College Planning Myth #3

There are Tons of Private Scholarships that Go Unclaimed Every Year and They Will Take Care of My Student’s Funding Needs

I’ve heard it in the soccer stands, from high school counselors, and even from “professionals” in the college consulting space: private scholarships are the key to helping your student pay for the college experience of their dreams.  Actually, nothing could be further from the truth.  In 2020, according to U.S. News & World Reports, the breakdown of higher education funding from sources other than families is as follows:  the federal government – 44%; colleges themselves – 36%; state governments – 9%; employers – 7%; and, finally, private scholarships – 4%.  

Private scholarships may be national or local in scope.   Amazon has a private scholarship.  So does Taco Bell and many others.  That sounds great, and there are plenty of websites and books out there that promise to point you to “all the good ones,” but it’s more complicated than that.  First off, there is so much competition for these scholarships that the chances of winning one are probably less than getting hit by lightning.   Secondly, “winning” one of these coveted awards might amount to only a few thousand dollars, hardly a dent in your college costs.  Local private scholarships might be within easier reach.  These are scholarships from your community’s Rotary Club or a local non-profit.  What you’ll find, though, is that these are again small in relative size and won’t make a big impact on your higher education bill.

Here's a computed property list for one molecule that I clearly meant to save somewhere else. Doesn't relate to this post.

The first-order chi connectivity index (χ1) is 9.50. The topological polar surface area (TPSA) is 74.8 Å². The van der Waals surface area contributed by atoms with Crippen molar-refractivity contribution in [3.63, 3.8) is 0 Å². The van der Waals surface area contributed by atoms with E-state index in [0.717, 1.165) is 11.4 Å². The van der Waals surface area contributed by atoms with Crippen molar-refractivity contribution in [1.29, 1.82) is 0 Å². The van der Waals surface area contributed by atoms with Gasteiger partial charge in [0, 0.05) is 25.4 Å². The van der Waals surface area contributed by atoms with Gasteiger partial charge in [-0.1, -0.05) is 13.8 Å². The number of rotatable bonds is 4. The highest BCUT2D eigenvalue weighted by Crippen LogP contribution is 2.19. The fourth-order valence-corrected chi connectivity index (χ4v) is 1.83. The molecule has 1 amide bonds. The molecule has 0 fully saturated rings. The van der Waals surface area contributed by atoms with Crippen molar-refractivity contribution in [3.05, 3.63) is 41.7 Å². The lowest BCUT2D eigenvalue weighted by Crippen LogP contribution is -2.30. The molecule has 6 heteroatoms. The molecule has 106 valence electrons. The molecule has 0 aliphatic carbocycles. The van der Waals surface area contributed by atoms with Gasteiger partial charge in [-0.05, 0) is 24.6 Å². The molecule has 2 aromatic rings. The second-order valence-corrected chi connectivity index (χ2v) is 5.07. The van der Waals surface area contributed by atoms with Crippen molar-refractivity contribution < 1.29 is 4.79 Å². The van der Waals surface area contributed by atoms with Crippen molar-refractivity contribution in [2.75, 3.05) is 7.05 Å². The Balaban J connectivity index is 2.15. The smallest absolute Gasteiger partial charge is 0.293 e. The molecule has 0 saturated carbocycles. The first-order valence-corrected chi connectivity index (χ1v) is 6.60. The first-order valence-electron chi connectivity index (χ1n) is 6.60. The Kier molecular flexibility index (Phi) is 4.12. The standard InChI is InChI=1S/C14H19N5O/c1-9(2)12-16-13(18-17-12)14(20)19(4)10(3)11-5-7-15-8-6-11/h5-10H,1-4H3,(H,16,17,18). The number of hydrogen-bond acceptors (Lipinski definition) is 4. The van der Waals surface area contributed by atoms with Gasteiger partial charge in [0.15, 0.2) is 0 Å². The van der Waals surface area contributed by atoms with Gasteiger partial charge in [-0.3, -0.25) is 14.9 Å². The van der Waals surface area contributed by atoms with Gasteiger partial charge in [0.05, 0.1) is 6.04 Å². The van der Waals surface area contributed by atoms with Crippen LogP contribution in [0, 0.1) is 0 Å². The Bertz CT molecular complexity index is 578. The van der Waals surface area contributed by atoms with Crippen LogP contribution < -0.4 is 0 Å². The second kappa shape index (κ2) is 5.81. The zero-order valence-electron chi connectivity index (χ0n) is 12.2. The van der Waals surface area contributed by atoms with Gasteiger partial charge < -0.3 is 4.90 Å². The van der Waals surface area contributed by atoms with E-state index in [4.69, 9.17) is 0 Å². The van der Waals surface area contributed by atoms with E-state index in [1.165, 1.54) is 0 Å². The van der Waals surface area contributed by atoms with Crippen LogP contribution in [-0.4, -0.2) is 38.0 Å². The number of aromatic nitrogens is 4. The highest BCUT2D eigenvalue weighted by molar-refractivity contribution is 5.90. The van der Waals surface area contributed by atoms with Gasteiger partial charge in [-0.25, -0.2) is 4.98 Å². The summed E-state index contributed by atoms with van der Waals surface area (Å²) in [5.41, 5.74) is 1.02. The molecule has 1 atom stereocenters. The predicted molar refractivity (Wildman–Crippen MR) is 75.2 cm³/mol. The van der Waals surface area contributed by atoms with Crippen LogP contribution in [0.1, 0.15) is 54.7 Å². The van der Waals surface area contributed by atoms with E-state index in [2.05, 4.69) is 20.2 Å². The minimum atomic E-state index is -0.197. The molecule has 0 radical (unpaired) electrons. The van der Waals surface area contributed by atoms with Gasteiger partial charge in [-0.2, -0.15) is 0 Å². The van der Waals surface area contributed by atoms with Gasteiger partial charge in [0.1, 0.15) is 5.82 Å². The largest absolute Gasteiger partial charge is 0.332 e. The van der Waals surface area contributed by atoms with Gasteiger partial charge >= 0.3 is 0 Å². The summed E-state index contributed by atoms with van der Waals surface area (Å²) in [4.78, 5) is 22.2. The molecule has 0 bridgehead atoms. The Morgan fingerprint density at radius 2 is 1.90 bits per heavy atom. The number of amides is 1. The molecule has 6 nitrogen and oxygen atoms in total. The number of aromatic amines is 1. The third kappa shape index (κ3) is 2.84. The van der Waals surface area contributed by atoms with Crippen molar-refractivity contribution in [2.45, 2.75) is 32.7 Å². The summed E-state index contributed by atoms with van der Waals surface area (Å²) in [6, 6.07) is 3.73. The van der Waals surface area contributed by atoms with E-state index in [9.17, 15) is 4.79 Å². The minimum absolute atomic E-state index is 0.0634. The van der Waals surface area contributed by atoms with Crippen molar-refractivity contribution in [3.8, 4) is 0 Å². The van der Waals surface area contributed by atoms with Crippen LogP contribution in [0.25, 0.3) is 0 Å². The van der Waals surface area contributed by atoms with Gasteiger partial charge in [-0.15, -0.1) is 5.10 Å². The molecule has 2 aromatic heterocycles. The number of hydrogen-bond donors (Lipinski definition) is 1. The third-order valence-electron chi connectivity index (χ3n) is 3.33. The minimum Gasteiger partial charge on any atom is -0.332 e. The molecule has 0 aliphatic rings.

Some well-meaning parents have bought into the urban myth that their amazing kids will be able to claim a full-ride scholarship that “they have heard” are available for students with outstanding grades, extracurriculars, or any number of other defining characteristics that fit their child.  Again, according to the same 2020 U.S. News & World Report story, there were currently less than 250 full-ride private scholarships in existence at the time of publication, and of all current college students, only 0.3% were receiving a full-ride scholarship from any source.

Let’s revisit the notion that lots of private scholarships go unclaimed every year, and it just takes a little determination to unearth those hidden gems.  Lynn O’Shaughnessy, a nationally-recognized expert on college planning, tells of an example in her book, “Savvy College Planning.”  According to Ms. O’Shaughnessy, there is actually a private scholarship for students who are accepted into Loyola University in Chicago.  The kicker?  To receive the scholarship, the student must have been baptized in the city of Chicago and have the last name of Zolp.  Is it any wonder this scholarship goes unclaimed year after year?  

Your best chance of finding dollars?  Widen your scope to explore schools that give generous merit aid awards.

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